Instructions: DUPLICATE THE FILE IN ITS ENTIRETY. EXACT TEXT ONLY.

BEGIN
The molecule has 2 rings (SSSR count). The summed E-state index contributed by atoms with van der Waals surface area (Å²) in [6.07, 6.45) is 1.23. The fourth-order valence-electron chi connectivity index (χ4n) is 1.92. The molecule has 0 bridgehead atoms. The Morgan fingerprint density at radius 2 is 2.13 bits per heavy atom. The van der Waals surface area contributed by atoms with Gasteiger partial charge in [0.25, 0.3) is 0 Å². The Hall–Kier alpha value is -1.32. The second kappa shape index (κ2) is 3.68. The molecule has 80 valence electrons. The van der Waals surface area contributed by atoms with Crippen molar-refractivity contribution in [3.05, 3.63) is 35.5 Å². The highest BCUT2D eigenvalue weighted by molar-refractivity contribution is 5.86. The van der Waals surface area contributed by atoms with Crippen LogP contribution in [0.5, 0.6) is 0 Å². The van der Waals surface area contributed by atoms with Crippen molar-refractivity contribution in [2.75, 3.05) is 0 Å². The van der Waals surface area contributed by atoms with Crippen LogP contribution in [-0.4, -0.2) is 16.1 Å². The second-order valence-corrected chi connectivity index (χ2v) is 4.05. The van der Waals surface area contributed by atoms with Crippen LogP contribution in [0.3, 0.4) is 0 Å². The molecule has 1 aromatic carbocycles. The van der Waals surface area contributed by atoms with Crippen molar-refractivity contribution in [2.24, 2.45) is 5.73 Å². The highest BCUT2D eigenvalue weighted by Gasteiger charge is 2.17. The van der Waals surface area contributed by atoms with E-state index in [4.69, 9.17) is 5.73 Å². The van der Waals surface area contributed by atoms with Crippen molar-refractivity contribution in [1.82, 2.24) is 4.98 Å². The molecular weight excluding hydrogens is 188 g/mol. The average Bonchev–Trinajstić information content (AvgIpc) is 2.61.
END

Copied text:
The molecule has 2 rings (SSSR count). The summed E-state index contributed by atoms with van der Waals surface area (Å²) in [6.07, 6.45) is 1.23. The fourth-order valence-electron chi connectivity index (χ4n) is 1.92. The molecule has 0 bridgehead atoms. The Morgan fingerprint density at radius 2 is 2.13 bits per heavy atom. The van der Waals surface area contributed by atoms with Gasteiger partial charge in [0.25, 0.3) is 0 Å². The Hall–Kier alpha value is -1.32. The second kappa shape index (κ2) is 3.68. The molecule has 80 valence electrons. The van der Waals surface area contributed by atoms with Crippen molar-refractivity contribution in [3.05, 3.63) is 35.5 Å². The highest BCUT2D eigenvalue weighted by molar-refractivity contribution is 5.86. The van der Waals surface area contributed by atoms with Crippen LogP contribution in [0.5, 0.6) is 0 Å². The van der Waals surface area contributed by atoms with Crippen molar-refractivity contribution in [2.75, 3.05) is 0 Å². The van der Waals surface area contributed by atoms with Crippen LogP contribution in [-0.4, -0.2) is 16.1 Å². The second-order valence-corrected chi connectivity index (χ2v) is 4.05. The van der Waals surface area contributed by atoms with Crippen LogP contribution in [0.3, 0.4) is 0 Å². The molecule has 1 aromatic carbocycles. The van der Waals surface area contributed by atoms with Crippen molar-refractivity contribution in [2.24, 2.45) is 5.73 Å². The highest BCUT2D eigenvalue weighted by Gasteiger charge is 2.17. The van der Waals surface area contributed by atoms with E-state index in [4.69, 9.17) is 5.73 Å². The van der Waals surface area contributed by atoms with Crippen molar-refractivity contribution in [1.82, 2.24) is 4.98 Å². The molecular weight excluding hydrogens is 188 g/mol. The average Bonchev–Trinajstić information content (AvgIpc) is 2.61.